Saturday, November 21, 2009

Free as a bird, warm as a bug

It's easy to fall in love with Beatrice Alemagna. The delicate touch and poetic beauty of her illustrations
 and children's stories masterfully play their tender melodies on the powerful chords connecting
 the eye to mind and heart. Beatrice writes books that deal with strong and important themes
 and emotions such as tolerance, loneliness, love and the difficulties of growing up and fitting in,
 but she does so with a lightness and simplicity perfectly attuned to her young audience.
 Her enchanting world is pervaded with the magic atmospheres, secret joys and warm scents 
of a childhood cherished and embraced.

Stitched fabric illustrations from Mon amour, Autrement Jeunesse 2002

Beatrice was born in Bologna, Italy, and studied at ISIA school of graphics in Urbino. 
At 23 she won first prize at the Figures Futur illustration competition in Paris, where she went to live
 soon after. Her motivation for moving to France owed much to the appeal of its publishing world,
 which is strongerlivelier and more innovative than its Italian counterpart (luckily, things here
 have been recently changing with the emergence of a number of small but very active and courageous
 independent publishers like orecchio acerboTopipittoriZoolibri and Corraini).
Since then Beatrice has published over twenty books with many important publishers in France and abroad,
winning prestigious awards like the Andersen prize and a special mention at the Bologna Ragazzi awards
 in 2007 for A lion in Paris (published in France by Autrement, and just recently in Italy by Donzelli).
 She was also selected three times as a finalist for the Prix Baobab for best
 French illustrated book of the year.

Etching illustration from Je voulais une tortue, Panama 2005

Pencil and collage illustration from Les corbeaux de Pearblossom by Aldous Huxley, Gallimard Jeunesse 2005

Gouache, pencil and collage illustrations from Un lion à Paris, the story of a lonely lion
 looking for love, adventure and a sense of belonging in a big and too often indifferent city.

Oil, pastel, acrylic and collage illustrations from Omega et l'ourse
by Guillaume Guéraud, Editions du Panama 2008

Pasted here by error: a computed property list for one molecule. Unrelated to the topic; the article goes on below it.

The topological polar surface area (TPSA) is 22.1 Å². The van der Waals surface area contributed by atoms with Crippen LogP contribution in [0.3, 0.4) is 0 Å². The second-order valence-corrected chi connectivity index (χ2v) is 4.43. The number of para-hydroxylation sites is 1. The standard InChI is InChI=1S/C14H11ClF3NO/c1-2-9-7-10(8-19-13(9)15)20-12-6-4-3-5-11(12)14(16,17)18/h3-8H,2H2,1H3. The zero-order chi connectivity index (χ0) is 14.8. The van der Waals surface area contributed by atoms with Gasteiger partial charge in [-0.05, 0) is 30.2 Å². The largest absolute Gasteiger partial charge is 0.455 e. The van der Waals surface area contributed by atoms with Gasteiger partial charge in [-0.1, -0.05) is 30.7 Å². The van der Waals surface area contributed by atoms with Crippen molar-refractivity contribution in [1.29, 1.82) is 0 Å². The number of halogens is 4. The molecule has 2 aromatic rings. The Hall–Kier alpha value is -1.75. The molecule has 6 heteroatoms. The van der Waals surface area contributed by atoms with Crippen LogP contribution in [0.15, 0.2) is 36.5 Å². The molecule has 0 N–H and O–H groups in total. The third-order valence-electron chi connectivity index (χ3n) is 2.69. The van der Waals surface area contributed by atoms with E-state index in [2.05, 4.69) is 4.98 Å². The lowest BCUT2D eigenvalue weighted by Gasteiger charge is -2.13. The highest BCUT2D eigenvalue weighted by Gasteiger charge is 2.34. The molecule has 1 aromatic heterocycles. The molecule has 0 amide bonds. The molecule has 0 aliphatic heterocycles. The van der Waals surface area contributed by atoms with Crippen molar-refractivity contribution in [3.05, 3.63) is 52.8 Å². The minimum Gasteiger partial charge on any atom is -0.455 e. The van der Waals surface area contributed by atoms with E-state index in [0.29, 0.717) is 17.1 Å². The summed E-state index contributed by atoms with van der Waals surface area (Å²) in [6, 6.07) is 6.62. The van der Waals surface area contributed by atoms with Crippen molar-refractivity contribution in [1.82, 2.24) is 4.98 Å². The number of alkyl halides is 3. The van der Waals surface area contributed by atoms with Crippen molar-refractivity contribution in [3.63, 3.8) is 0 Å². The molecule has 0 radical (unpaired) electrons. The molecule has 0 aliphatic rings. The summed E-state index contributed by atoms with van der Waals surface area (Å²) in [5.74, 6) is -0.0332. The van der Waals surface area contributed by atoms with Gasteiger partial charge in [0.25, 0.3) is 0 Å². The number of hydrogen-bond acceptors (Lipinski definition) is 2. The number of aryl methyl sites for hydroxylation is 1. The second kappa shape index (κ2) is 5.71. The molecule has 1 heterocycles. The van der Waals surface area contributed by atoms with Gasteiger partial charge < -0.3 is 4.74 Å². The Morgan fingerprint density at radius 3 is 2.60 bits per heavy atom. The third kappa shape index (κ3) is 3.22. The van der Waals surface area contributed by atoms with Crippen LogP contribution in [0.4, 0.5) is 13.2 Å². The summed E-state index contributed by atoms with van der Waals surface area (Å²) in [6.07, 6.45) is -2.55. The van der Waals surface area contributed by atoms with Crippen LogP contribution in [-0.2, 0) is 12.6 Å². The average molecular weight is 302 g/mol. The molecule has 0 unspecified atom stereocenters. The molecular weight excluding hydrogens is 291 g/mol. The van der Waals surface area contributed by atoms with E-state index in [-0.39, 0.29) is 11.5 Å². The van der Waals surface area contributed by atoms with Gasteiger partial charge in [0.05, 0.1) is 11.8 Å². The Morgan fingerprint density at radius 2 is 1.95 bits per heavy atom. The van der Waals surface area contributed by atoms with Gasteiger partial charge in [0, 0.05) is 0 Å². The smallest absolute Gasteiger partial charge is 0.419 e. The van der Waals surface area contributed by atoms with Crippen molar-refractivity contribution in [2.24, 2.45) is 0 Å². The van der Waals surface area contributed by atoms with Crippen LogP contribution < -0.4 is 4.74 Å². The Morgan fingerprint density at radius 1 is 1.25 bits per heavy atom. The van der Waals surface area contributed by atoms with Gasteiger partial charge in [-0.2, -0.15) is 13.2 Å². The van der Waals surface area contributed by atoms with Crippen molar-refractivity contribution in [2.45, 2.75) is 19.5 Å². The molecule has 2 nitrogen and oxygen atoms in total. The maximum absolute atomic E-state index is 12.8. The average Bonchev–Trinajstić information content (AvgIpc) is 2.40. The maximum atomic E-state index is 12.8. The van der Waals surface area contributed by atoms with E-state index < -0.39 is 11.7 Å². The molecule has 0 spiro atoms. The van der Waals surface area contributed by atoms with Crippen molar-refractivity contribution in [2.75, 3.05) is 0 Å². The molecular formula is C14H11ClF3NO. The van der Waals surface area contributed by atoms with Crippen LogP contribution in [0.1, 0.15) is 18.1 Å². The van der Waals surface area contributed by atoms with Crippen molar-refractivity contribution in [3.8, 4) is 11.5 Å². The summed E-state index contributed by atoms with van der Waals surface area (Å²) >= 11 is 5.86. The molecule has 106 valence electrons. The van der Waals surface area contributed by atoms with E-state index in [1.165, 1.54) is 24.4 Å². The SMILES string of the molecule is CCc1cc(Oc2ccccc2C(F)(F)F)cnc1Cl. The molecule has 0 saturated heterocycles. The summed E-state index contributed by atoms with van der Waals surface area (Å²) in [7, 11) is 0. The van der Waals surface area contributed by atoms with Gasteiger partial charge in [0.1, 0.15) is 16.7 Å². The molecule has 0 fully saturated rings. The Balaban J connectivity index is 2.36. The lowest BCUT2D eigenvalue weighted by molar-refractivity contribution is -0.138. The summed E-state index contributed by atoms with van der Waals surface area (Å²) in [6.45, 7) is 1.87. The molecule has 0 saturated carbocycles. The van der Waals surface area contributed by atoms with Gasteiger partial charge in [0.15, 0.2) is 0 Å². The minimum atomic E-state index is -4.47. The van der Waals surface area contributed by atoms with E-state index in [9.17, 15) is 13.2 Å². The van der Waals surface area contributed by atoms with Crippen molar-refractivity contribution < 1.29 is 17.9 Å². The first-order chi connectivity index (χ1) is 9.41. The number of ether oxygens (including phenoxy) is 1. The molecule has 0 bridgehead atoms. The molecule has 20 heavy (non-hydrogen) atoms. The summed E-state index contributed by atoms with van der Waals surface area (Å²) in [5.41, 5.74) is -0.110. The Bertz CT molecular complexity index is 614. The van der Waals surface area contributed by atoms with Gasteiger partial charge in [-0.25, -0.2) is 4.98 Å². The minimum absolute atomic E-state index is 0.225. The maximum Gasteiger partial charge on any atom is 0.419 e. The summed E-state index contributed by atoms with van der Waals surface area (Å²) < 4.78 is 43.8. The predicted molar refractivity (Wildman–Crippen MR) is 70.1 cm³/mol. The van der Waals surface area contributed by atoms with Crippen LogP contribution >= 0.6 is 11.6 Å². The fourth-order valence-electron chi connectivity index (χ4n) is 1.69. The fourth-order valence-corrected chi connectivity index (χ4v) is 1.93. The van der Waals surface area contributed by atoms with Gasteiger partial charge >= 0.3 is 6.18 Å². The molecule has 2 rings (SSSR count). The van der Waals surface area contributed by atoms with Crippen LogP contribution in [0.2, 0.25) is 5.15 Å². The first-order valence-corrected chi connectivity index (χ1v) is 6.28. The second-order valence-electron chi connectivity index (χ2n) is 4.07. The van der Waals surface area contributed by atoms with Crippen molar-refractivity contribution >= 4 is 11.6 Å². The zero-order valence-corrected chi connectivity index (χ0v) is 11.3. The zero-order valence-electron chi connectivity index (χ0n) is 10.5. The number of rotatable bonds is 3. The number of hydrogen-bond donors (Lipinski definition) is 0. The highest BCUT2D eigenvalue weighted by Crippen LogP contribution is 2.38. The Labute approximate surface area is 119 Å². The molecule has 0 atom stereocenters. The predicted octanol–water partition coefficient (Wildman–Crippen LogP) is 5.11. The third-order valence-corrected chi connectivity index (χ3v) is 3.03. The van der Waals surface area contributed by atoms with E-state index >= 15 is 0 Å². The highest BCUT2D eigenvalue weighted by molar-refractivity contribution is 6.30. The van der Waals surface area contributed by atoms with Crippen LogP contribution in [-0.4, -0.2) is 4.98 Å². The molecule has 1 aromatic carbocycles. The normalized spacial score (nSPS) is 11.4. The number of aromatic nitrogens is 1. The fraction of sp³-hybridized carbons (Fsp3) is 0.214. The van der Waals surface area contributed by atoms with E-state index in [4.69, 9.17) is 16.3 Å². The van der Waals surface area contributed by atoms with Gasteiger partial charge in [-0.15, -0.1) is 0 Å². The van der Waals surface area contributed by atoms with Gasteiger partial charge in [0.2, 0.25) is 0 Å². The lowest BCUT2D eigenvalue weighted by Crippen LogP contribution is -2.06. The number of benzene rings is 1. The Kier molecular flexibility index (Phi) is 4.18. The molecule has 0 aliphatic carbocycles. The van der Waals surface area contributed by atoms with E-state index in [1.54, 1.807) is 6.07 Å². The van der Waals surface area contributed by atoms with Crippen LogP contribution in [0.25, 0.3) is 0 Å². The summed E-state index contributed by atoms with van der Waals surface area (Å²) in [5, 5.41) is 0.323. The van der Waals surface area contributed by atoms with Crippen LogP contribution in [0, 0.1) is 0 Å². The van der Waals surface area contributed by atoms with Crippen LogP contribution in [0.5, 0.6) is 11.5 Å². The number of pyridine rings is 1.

While Beatrice's artistic style is always very personal, her media and techniques vary according
 to the particular mood and narrative requirements of the story she is illustrating.

For the past 11 years, Beatrice has also illustrated the posters

for the children's movie festival at Centre Pompidou.

Until the 25th of November, the Parisian bookstore and gallery Artazart (one of the best place
for all things design and illustration) is exhibiting the lovely artworks created for the new book
Au pays des petits poux (Bugs in a blanket, Phaidon Press). Beatrice developed this new illustration technique
 involving felted wool, fabric, stitching and applique while searching for ways to evoke the dusty
 and hairy cozyness of the old blanket where her story takes place. The book addresses issues
 of tolerance and identity through the charming and funny tale of the struggle of a colony
 of little insects to come to terms with their different appearances.

Here at animalarium I tend to focus mostly on images, but if you understand Italian take the time
 for a visit to Le figure dei libri, a beautiful blog dedicated to illustrated children's books.
The author Anna Castagnoli (herself an illustrator), who I also thank as the source for some
 of these pictures, has dedicated a whole series of insightful posts to Beatrice, including an interview
and in-depth descriptions and analysis of her works.


  1. Funny that you should post this now. I read about the exhibition in Paris for her blanket book last week. It looks beautiful and I'd love to buy it for my children for Christmas.

  2. Gorgeous textural elements and depth! And such fantastic versatility, all the while a pervasive aesthetic throughout. It is no wonder her work has received so much well deserved attention!

  3. I like her work so much.
    It's a great artist!



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